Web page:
The day started out cloudly and with a lot of rain. Fortunately the rain stopped during the day and for the next few days it should stay dry. This makes the walks to and from the hotel more comfortable. After registration there was some sweet pastry and drinks. For me the day started with presenting Getting Groovy, a beginner workshop for working with Groovy. It was nice to see people get there first contact with Groovy through Gradle and Spock on their Java projects. The presentation and notes are available online.
Suppose we will fetch some Amazon AWS news into a MongoDB database. These few lines made it possible with the use of Groovy and the Gmongo module:
One of the nice things about MongoDB is that documents are returned in JSON format.
If you use the Mongo-GORM plugin, however, the driver conveniently converts the returned results into a Grails domain class instance. You then have to serialize this domain class to get a JSON result back.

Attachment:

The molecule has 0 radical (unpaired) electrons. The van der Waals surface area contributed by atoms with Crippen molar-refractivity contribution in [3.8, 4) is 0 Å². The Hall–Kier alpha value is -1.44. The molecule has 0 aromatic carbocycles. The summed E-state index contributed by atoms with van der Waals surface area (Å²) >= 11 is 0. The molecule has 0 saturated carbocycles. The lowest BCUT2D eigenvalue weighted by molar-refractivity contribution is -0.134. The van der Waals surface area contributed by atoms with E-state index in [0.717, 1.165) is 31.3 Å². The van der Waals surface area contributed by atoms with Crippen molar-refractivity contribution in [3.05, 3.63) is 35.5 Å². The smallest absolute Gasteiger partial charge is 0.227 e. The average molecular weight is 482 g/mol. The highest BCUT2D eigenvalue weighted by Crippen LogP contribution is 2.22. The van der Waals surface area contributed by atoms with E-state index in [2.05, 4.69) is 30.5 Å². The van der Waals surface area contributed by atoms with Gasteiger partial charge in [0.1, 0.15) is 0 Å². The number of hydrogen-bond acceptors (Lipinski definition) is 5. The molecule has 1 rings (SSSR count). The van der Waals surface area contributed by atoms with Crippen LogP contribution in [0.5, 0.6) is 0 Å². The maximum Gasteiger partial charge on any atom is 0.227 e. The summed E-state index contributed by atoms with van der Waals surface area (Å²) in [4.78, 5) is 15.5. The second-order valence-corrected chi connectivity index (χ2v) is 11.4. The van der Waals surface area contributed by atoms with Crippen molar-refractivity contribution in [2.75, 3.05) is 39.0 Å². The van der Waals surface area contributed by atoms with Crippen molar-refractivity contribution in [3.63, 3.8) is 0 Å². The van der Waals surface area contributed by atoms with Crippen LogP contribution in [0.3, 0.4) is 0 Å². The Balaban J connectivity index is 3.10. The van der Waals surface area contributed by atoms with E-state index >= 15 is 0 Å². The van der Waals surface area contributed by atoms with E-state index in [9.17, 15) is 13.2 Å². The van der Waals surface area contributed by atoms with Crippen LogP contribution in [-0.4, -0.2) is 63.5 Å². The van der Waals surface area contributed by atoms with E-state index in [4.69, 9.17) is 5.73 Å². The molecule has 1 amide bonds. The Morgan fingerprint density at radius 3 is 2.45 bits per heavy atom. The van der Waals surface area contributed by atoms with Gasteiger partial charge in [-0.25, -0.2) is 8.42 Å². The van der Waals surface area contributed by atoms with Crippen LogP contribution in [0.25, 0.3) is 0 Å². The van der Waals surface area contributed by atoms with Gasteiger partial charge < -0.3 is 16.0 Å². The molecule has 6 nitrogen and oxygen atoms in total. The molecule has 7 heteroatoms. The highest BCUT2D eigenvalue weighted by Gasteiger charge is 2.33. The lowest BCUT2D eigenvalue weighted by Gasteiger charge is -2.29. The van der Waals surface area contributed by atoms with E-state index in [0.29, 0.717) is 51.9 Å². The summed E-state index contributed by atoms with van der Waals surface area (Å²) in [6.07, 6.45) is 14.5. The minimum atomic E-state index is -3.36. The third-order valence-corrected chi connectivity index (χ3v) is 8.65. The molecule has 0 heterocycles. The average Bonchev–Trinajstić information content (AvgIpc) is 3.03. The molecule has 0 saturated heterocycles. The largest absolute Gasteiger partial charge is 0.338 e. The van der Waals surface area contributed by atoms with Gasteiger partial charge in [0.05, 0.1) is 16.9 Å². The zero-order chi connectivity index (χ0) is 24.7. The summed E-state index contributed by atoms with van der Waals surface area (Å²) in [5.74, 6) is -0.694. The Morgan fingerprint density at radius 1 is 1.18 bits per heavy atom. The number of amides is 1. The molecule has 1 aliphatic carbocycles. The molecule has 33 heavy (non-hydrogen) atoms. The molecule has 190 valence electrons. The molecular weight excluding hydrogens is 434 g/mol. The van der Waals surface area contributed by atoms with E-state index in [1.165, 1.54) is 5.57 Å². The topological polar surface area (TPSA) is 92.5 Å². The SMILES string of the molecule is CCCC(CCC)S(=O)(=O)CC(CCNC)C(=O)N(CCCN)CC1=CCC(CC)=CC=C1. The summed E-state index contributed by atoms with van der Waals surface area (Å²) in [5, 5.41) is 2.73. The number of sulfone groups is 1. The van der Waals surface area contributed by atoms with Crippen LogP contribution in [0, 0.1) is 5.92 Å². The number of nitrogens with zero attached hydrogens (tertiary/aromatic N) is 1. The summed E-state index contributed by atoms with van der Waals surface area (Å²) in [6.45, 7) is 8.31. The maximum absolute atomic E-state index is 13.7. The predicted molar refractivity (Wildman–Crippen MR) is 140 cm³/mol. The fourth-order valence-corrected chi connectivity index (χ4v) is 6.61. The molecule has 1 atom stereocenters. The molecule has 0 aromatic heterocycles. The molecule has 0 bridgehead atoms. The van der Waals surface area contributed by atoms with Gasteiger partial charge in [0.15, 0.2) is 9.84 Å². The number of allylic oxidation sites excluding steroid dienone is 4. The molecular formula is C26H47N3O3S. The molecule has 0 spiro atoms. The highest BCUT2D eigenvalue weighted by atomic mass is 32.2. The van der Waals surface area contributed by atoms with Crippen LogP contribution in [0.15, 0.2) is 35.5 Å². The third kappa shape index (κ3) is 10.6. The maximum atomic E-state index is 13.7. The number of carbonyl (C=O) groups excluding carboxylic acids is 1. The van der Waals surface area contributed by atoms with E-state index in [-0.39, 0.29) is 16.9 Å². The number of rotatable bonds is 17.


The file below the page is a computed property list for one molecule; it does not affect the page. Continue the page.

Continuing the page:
My colleague Arthur Arts has written a blog post Tasty Test Tip: Using ArgumentCaptor for generic collections with Mockito. This inspired me to do the same in Spock. With the ArgumentCaptor in Mockito the parameters of a method call to a mock are captured and can be verified with assertions. In Spock we can also get a hold on the arguments that are passed to method call of a mock and we can write assertions to check the parameters for certain conditions.
In Grails we can write unit tests for controllers. We can check for example the results from a
render() method. To check the result from a
forward() action we can use the
forwardedUrl property of the mock response object. The format of the URL is very basic and has the following form:
/grails/(controller)/(action).dispatch?(queryParameters). So we get the servlet representation of a Grails controller request. We can use this format to check if our
forward() method is correct in the unit test.
Unit testing tag libraries in Grails is easy. We can use the
applyTemplate() method to execute a tag and check the output. We pass the HTML string representing the tag to
applyTemplate() as we would use it in a GSP. Attribute values of a tag can be String values, but also any other type. To pass other types in our test as attribute values we must add an extra argument to
applyTemplate(). The argument is a
Map with model values which are used to pass as value to the tag library attributes.